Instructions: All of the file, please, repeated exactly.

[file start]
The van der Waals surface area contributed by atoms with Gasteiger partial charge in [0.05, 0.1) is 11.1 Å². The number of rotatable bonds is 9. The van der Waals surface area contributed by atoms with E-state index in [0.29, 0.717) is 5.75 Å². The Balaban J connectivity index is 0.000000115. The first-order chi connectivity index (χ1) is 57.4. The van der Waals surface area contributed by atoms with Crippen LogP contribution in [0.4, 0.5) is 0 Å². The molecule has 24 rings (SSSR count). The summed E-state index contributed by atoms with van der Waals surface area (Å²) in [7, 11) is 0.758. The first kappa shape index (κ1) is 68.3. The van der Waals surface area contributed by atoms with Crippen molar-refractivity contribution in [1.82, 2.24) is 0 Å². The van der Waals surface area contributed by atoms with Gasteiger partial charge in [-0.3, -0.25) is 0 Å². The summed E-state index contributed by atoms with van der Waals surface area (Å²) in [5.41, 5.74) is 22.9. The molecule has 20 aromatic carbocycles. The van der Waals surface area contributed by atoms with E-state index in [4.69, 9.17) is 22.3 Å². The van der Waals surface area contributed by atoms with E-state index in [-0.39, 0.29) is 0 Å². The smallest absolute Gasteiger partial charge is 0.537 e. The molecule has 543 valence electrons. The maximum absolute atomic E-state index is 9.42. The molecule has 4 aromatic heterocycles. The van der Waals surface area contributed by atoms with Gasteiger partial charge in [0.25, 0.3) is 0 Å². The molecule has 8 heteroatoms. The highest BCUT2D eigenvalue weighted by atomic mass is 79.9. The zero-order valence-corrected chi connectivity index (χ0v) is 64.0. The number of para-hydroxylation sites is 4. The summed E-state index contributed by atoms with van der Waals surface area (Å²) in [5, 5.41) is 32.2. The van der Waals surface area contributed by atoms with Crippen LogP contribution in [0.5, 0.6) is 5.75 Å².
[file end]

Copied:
The van der Waals surface area contributed by atoms with Gasteiger partial charge in [0.05, 0.1) is 11.1 Å². The number of rotatable bonds is 9. The van der Waals surface area contributed by atoms with E-state index in [0.29, 0.717) is 5.75 Å². The Balaban J connectivity index is 0.000000115. The first-order chi connectivity index (χ1) is 57.4. The van der Waals surface area contributed by atoms with Crippen LogP contribution in [0.4, 0.5) is 0 Å². The molecule has 24 rings (SSSR count). The summed E-state index contributed by atoms with van der Waals surface area (Å²) in [7, 11) is 0.758. The first kappa shape index (κ1) is 68.3. The van der Waals surface area contributed by atoms with Crippen molar-refractivity contribution in [1.82, 2.24) is 0 Å². The van der Waals surface area contributed by atoms with Gasteiger partial charge in [-0.3, -0.25) is 0 Å². The summed E-state index contributed by atoms with van der Waals surface area (Å²) in [5.41, 5.74) is 22.9. The molecule has 20 aromatic carbocycles. The van der Waals surface area contributed by atoms with E-state index in [4.69, 9.17) is 22.3 Å². The van der Waals surface area contributed by atoms with E-state index in [-0.39, 0.29) is 0 Å². The smallest absolute Gasteiger partial charge is 0.537 e. The molecule has 543 valence electrons. The maximum absolute atomic E-state index is 9.42. The molecule has 4 aromatic heterocycles. The van der Waals surface area contributed by atoms with Gasteiger partial charge in [0.25, 0.3) is 0 Å². The molecule has 8 heteroatoms. The highest BCUT2D eigenvalue weighted by atomic mass is 79.9. The zero-order valence-corrected chi connectivity index (χ0v) is 64.0. The number of para-hydroxylation sites is 4. The summed E-state index contributed by atoms with van der Waals surface area (Å²) in [5, 5.41) is 32.2. The van der Waals surface area contributed by atoms with Crippen LogP contribution in [0.5, 0.6) is 5.75 Å².